graphitemaster graphitemaster - 1 year ago 71
C Question

Protecting executable from reverse engineering?

I've been contemplating how to protect my C/C++ code from disassembly and reverse engineering. Normally I would never condone this behavior myself in my code; however the current protocol I've been working on must not ever be inspected or understandable, for the security of various people.

Now this is a new subject to me, and the internet is not really resourceful for prevention against reverse engineering but rather depicts tons of information on how to reverse engineer

Some of the things I've thought of so far are:

  • Code injection (calling dummy functions before and after actual function calls)

  • Code obfustication (mangles the disassembly of the binary)

  • Write my own startup routines (harder for debuggers to bind to)

    void startup();
    int _start()
    startup( );
    exit (0)
    void startup()
    /* code here */

  • Runtime check for debuggers (and force exit if detected)

  • Function trampolines

    void trampoline(void (*fnptr)(), bool ping = false)
    trampoline(fnptr, true);

  • Pointless allocations and deallocations (stack changes a lot)

  • Pointless dummy calls and trampolines (tons of jumping in disassembly output)

  • Tons of casting (for obfuscated disassembly)

I mean these are some of the things I've thought of but they can all be worked around and or figured out by code analysts given the right time frame. Is there anything else alternative I have?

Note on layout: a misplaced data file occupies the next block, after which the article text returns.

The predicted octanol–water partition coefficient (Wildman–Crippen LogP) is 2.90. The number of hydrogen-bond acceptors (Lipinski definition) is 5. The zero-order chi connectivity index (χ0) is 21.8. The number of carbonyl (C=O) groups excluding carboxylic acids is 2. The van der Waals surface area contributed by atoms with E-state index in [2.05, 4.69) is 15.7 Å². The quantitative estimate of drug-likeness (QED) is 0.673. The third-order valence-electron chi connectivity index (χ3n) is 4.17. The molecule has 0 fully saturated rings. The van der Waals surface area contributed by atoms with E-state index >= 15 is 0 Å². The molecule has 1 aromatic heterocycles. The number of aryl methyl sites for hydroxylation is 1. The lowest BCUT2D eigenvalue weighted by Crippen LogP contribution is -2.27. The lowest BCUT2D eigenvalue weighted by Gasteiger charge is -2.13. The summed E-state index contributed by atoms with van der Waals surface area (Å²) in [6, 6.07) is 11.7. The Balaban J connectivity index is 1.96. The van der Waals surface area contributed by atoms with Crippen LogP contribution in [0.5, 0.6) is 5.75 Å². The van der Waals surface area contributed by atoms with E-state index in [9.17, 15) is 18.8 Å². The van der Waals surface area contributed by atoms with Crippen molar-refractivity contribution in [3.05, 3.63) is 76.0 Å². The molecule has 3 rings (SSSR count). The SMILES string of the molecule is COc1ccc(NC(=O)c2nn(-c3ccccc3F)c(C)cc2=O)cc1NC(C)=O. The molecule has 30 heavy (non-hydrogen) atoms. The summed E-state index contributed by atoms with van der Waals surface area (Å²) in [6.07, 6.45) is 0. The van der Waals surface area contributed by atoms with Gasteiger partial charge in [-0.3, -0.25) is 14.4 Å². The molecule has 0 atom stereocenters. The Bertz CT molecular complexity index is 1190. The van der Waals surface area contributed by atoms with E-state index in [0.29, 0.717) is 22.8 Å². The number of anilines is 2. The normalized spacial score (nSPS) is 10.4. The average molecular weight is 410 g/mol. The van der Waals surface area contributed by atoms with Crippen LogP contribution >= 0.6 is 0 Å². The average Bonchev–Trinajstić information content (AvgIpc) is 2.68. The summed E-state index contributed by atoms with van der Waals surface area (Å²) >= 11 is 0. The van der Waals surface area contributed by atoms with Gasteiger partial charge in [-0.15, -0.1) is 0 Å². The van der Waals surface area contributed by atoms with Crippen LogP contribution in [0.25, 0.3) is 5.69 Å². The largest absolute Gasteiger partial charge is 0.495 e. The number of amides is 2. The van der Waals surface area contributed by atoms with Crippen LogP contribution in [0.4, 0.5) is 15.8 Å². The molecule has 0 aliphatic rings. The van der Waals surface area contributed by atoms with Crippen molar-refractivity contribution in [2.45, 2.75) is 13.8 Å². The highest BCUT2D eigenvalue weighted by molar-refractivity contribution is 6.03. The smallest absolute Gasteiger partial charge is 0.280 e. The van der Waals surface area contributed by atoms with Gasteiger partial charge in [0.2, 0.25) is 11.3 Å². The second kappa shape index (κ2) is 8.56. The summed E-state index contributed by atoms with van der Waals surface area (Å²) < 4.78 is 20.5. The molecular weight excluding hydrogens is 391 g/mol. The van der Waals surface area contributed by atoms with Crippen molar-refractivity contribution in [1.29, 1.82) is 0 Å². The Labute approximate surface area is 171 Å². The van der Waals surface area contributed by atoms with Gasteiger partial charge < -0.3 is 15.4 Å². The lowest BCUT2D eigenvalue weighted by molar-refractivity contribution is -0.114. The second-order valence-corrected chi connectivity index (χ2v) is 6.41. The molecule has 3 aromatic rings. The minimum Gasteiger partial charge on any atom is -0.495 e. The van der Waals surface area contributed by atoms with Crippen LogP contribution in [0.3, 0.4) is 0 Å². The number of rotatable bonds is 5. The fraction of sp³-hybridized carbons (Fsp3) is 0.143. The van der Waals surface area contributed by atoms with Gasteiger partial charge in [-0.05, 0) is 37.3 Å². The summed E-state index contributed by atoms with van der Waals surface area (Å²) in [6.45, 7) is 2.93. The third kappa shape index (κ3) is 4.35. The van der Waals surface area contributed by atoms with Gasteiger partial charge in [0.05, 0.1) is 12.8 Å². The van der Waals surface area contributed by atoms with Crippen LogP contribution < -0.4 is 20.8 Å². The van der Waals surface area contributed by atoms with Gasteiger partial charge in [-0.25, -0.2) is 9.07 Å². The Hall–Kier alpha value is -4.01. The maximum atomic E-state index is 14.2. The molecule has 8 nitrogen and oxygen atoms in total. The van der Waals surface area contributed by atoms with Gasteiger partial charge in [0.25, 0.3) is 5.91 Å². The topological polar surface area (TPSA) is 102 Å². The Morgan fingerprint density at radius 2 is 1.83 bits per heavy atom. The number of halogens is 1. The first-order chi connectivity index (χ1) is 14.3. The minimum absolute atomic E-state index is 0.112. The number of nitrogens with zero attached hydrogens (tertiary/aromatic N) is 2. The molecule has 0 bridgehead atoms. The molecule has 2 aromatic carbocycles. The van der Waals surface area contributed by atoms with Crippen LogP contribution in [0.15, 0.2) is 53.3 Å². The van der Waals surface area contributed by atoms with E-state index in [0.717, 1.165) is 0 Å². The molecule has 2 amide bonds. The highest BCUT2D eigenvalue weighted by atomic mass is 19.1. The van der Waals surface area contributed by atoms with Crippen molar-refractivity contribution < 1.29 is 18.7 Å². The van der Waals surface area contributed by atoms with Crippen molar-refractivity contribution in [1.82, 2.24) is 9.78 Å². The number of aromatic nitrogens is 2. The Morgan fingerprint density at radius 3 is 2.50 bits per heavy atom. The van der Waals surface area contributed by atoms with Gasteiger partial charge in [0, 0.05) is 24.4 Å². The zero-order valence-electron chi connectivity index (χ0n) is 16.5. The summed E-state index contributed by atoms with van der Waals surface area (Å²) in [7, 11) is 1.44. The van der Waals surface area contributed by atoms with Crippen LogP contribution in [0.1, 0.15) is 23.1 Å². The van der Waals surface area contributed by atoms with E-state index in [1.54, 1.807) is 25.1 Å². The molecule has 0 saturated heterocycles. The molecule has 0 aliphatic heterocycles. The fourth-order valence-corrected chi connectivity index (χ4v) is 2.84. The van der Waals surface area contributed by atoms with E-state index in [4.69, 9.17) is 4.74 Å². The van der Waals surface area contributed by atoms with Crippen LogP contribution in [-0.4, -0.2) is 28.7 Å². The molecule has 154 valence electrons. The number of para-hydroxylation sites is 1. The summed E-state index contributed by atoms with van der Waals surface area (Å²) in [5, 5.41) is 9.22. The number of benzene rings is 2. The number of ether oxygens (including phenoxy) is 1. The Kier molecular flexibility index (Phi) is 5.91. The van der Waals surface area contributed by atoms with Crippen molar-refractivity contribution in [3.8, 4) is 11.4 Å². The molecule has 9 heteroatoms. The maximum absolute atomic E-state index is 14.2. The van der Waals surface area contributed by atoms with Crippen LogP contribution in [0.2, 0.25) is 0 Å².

Answer Source

What Amber said is exactly right. You can make reverse engineering harder, but you can never prevent it. You should never trust "security" that relies on the prevention of reverse engineering.

That said, the best anti-reverse-engineering techniques that I've seen focused not on obfuscating the code, but instead on breaking the tools that people usually use to understand how code works. Finding creative ways to break disassemblers, debuggers, etc is both likely to be more effective and also more intellectually satisfying than just generating reams of horrible spaghetti code. This does nothing to block a determined attacker, but it does increase the likelihood that J Random Cracker will wander off and work on something easier instead.

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